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BankTravel 101 — Finding undiscovered places

Bank travelers love the idea of getting off the beaten path and finding those unforgettable destination gems. Taking your groups to visit undiscovered places can create a sense of adventure and camaraderie among your travelers.

So when you’re rolling along Highway 61, the Blues Highway in Mississippi, you will want to take a break in Rolling Fork. This dot on the map is a gold mine of undiscovered treasures for many group travelers.

Nancy Virden, director of Generation Gold at Bank of Anguilla in Rolling Fork, is like most citizens in this town of under 2,200people in that she knows everyone. When she spots newcomers, she suddenly becomes a Rolling Fork public relations representative, and it is not uncommon for her to stop her car, chat hospitably about the sights and even offer a sightseeing tour.

“This is Americana at its best,” Virden said. “You’ll get red-carpet treatment and, perhaps, see sights you never knew existed.”

Rolling Fork is the birthplace of music legend Muddy Waters, and groups just may see a blues musician strumming tunes on the front porch of the shotgun Blues Shack, home to lots of Muddy memorabilia. And this town is also where President Theodore Roosevelt’s refusal to shoot a black bear on a hunt in 1902 inspired the idea for the teddy bear. The event is celebrated every October at the Great Delta Bear Affair.

“This is about as intimate affair as you can get,” said Virden. “We have 14-foot wooden bears welcoming visitors all over town, and at the Bear Affair, a chainsaw woodcarver creates one more from a cypress log. There’s great music, barbecue and catfish, fireworks and art vendors.”

But Virden is more than a bank director and an unofficial advertising agent in Rolling Fork. She is also an actress who takes part every spring in the production of “A Dream Revisited” at Mont Helena, a 10,000 square-foot Colonial home built atop a ceremonial Indian mound in 1896.

“The story is very personal to Mont Helena and sells out every year,” Virden said. “But even if you’re not visiting in the spring, arrange to have a tour and meal in this majestic home.”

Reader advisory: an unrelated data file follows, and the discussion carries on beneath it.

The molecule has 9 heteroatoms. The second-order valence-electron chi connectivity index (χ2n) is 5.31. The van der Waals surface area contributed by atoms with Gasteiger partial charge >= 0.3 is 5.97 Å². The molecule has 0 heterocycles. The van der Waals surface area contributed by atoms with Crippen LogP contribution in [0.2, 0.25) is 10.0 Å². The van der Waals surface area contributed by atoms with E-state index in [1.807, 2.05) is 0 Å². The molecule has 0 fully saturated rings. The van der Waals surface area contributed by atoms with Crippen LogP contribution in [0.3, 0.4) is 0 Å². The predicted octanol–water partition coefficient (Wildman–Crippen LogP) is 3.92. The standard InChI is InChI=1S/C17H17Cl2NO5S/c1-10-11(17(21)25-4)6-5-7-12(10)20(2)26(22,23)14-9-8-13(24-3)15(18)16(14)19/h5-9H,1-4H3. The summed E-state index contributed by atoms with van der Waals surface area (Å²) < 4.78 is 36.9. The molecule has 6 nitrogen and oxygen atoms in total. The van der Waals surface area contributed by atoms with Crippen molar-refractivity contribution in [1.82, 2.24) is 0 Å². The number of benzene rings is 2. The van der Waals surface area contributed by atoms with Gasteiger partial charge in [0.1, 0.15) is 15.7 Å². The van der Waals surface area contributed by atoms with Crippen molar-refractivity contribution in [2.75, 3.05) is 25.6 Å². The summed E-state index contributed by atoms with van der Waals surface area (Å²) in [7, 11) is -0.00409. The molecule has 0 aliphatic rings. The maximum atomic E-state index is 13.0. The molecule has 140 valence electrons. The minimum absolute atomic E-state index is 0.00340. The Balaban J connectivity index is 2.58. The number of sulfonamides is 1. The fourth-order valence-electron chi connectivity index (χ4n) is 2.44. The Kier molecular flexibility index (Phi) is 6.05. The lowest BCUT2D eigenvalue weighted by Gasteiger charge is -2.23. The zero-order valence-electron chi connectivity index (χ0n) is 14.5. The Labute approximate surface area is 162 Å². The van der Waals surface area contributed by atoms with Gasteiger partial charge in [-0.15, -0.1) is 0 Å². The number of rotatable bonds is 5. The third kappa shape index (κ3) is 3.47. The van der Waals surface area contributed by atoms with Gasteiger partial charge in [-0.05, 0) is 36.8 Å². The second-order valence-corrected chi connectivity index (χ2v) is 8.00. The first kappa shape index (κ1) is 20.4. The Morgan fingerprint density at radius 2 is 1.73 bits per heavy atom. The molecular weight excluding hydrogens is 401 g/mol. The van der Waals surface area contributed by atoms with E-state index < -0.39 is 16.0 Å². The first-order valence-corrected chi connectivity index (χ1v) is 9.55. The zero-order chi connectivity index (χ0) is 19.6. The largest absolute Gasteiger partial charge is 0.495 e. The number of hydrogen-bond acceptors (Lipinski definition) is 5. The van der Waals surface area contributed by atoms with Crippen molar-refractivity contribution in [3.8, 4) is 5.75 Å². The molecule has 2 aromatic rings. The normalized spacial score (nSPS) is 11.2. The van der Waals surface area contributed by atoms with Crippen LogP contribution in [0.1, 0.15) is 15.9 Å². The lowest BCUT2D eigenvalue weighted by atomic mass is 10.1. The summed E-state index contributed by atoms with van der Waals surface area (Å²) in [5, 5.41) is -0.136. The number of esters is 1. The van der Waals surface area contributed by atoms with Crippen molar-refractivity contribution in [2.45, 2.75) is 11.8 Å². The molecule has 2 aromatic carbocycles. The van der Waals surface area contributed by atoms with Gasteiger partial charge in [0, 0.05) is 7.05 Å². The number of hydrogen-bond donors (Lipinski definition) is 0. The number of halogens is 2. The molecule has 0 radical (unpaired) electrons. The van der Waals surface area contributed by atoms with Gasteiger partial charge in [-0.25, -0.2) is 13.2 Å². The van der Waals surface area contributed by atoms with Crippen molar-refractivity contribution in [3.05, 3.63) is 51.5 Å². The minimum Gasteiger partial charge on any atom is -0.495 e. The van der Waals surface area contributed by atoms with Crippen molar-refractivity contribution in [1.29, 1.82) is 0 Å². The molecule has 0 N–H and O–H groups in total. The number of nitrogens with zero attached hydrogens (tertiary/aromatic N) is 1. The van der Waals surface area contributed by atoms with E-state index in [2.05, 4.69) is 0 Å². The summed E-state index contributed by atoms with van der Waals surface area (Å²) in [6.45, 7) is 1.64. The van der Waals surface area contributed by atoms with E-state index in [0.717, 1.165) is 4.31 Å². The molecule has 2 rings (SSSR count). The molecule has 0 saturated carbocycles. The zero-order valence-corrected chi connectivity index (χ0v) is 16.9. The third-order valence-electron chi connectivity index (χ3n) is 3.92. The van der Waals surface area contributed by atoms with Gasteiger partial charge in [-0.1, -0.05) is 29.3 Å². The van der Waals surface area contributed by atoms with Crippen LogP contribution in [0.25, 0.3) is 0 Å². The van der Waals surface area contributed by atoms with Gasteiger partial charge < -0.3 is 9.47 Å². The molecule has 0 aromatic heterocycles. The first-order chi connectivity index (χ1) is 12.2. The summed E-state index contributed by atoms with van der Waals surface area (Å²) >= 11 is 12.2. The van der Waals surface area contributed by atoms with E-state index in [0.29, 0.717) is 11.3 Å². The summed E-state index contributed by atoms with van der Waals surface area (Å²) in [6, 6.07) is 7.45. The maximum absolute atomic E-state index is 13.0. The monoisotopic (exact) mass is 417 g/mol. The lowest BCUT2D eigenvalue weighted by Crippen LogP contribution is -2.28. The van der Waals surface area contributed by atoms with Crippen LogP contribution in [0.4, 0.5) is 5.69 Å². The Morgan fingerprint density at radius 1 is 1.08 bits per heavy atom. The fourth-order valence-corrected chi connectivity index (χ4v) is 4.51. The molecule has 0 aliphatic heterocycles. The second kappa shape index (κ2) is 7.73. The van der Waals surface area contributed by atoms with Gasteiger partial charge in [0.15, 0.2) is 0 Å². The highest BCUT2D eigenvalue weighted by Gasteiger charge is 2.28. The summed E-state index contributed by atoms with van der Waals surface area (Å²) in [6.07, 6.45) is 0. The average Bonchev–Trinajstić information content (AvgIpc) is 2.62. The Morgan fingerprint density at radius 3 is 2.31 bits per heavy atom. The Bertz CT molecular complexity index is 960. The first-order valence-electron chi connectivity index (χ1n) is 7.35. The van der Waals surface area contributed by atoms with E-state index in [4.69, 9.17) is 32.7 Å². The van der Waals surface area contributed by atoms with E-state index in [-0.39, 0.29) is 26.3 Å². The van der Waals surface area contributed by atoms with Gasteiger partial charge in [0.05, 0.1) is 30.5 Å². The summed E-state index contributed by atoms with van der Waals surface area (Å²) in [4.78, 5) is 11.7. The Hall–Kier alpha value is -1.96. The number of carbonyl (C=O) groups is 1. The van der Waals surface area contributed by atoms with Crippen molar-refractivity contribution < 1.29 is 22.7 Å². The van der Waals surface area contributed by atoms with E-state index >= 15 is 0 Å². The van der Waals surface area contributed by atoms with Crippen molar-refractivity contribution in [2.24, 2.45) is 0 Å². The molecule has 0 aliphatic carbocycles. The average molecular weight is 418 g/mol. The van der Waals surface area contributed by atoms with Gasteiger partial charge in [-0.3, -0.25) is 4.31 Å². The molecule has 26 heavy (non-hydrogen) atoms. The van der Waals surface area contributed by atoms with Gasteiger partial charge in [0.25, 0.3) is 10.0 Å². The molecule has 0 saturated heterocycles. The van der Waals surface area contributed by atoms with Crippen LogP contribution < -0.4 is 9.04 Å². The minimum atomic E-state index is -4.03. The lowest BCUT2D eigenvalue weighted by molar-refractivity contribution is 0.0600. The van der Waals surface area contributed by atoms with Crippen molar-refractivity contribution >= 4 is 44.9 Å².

Bikes, beasts and good fun
Has your group ever giggled under the cover of a four-wheel Surrey bike to check out the sights in a town that Smithsonian Magazine said “could model for a postage stamp commemorating the American heartland”? In Siloam Springs, Arkansas, the revitalized downtown in this community of 15,000 offers not only all the homey shops and cafes one might expect, but also the Dogwood Junction Bike Shop.

“Rent some bicycles-built-for-four, and see it all,” said Patti Eiland, director of public relations for the Siloam Springs Chamber of Commerce. “And don’t miss a meal at our 28 Springs restaurant. Named after the area’s 28 springs, the award-winning chef whips up the best of everything, from steaks to homemade potato chips. It’s wonderful.”

Siloam Springs is also home to the Dogwood Festival, a three-day event held in April in two city parks that celebrates food, crafts and entertainment.

“We keep our fingers crossed that our dogwoods are in bloom during this celebration,” said Eiland with a laugh.

Eiland advised bank leaders to arrange for a picnic lunch when they visit the Wild Wilderness Drive Through Safari, a 400-acre open-air zoo.

“And visitors should keep their cameras poised for those moments when a camel decides to stare in[to] your vehicle,” Eiland said. “They have tigers, lions, buffalo, wildebeests and even a hippopotamus. With all the excitement and also a petting zoo, this is also a great place for a grandparents trip.”

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